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Kuwaiti Authorities Torture Migrant Workers to Death

On March 12, 2011

Two separate instances of Kuwaiti policemen and Ministry of Defense officials torturing migrant workers to death have surfaced in recent days.

The first report from March 10th describes how three Kuwait sponsors and two policemen tortured to death an unidentified Asian man. The Kuwait sponsors captured and "mercilessly beat" the man and then handed him over to the police, accusing him of setting fire and robbing their farms. During his "interrogation" by the police, the worker collapsed and died due to torture. The Kuwaiti men and the policemen were questioned following this death.

The second case, which was reported yesterday involves the kidnapping and brutal torture of an unidentified Indonesian woman by two brothers who serve at the Ministry of Defense. The women was found in a pool of blood in Riqqa with signs of cigarette burns on her body. According to the police, the woman jumped to her death from the sixth floor preferring death over continuing to endure the sexual and physical abuse she suffered at the hands of the Kuwaiti men. The brothers were interrogated by the Public Prosecutor and admitted to their crimes.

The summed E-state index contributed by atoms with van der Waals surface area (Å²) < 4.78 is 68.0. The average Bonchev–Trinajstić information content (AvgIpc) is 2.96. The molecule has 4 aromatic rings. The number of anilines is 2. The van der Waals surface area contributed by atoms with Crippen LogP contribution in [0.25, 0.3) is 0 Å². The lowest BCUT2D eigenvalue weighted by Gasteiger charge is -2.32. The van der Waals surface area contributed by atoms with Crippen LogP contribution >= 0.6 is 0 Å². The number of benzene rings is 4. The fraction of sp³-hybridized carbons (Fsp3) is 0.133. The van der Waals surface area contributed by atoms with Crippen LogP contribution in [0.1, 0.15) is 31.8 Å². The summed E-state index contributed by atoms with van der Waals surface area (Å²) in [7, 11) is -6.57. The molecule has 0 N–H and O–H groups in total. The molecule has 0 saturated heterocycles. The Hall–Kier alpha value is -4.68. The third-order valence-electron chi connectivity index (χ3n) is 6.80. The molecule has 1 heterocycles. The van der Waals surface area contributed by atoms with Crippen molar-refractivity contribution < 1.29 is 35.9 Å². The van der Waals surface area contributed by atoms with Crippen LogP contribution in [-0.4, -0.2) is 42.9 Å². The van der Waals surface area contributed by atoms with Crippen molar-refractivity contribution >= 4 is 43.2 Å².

Unfortunately, abuse of migrants by police are not unique in Kuwait. Recently, the Court of Appeals acquitted a policemen of torturing and raping two Filipinas. In April 2010 we've documented a previous case of kidnapping and raping of an Indonesian maid by a Kuwait police officer. In January 2010 a police officer in Kuwait admitted to raping women migrant workers for 15 years and then sending them off to the deportation center. On November 29, 2009 the Arab Times reported about the case of two maids who were kidnapped and gang-raped by a policemen and his friend and then sent to the deportation center. These reports illustrate how Kuwait state officials are able to abuse migrants with impunity. In these cases and many unreported ones the Kuwaiti police, which is supposed to protect abused workers, turns into another mechanism of oppression.